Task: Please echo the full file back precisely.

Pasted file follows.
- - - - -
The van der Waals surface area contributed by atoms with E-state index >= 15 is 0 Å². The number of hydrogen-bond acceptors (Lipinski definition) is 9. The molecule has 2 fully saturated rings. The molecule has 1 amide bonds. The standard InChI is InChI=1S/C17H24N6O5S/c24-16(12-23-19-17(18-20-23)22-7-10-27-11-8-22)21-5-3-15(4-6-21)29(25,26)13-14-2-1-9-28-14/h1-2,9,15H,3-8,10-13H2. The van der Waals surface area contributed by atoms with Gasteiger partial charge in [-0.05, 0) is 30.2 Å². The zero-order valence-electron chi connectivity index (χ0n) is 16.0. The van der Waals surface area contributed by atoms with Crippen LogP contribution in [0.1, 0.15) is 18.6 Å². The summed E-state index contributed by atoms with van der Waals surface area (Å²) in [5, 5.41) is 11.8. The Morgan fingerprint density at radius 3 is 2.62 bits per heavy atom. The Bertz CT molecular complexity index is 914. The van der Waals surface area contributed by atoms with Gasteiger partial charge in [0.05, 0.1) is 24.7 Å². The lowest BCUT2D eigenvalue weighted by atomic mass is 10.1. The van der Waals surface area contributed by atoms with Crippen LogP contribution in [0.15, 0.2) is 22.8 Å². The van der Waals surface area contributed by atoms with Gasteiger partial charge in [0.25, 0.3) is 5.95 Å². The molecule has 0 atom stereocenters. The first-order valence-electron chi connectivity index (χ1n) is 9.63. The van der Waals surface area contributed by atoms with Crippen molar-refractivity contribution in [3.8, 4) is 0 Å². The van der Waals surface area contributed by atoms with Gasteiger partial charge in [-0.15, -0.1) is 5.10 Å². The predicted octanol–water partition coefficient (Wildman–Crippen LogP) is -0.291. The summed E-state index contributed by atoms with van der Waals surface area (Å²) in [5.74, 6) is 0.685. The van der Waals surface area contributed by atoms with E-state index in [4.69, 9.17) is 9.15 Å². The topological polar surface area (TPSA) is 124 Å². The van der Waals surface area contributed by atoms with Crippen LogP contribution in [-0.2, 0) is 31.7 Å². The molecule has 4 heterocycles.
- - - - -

The van der Waals surface area contributed by atoms with E-state index >= 15 is 0 Å². The number of hydrogen-bond acceptors (Lipinski definition) is 9. The molecule has 2 fully saturated rings. The molecule has 1 amide bonds. The standard InChI is InChI=1S/C17H24N6O5S/c24-16(12-23-19-17(18-20-23)22-7-10-27-11-8-22)21-5-3-15(4-6-21)29(25,26)13-14-2-1-9-28-14/h1-2,9,15H,3-8,10-13H2. The van der Waals surface area contributed by atoms with Gasteiger partial charge in [-0.05, 0) is 30.2 Å². The zero-order valence-electron chi connectivity index (χ0n) is 16.0. The van der Waals surface area contributed by atoms with Crippen LogP contribution in [0.1, 0.15) is 18.6 Å². The summed E-state index contributed by atoms with van der Waals surface area (Å²) in [5, 5.41) is 11.8. The Morgan fingerprint density at radius 3 is 2.62 bits per heavy atom. The Bertz CT molecular complexity index is 914. The van der Waals surface area contributed by atoms with Gasteiger partial charge in [0.05, 0.1) is 24.7 Å². The lowest BCUT2D eigenvalue weighted by atomic mass is 10.1. The van der Waals surface area contributed by atoms with Crippen LogP contribution in [0.15, 0.2) is 22.8 Å². The van der Waals surface area contributed by atoms with Gasteiger partial charge in [0.25, 0.3) is 5.95 Å². The molecule has 0 atom stereocenters. The first-order valence-electron chi connectivity index (χ1n) is 9.63. The van der Waals surface area contributed by atoms with Crippen molar-refractivity contribution in [3.8, 4) is 0 Å². The van der Waals surface area contributed by atoms with Gasteiger partial charge in [-0.15, -0.1) is 5.10 Å². The predicted octanol–water partition coefficient (Wildman–Crippen LogP) is -0.291. The summed E-state index contributed by atoms with van der Waals surface area (Å²) in [5.74, 6) is 0.685. The van der Waals surface area contributed by atoms with E-state index in [4.69, 9.17) is 9.15 Å². The topological polar surface area (TPSA) is 124 Å². The van der Waals surface area contributed by atoms with Crippen LogP contribution in [-0.2, 0) is 31.7 Å². The molecule has 4 heterocycles.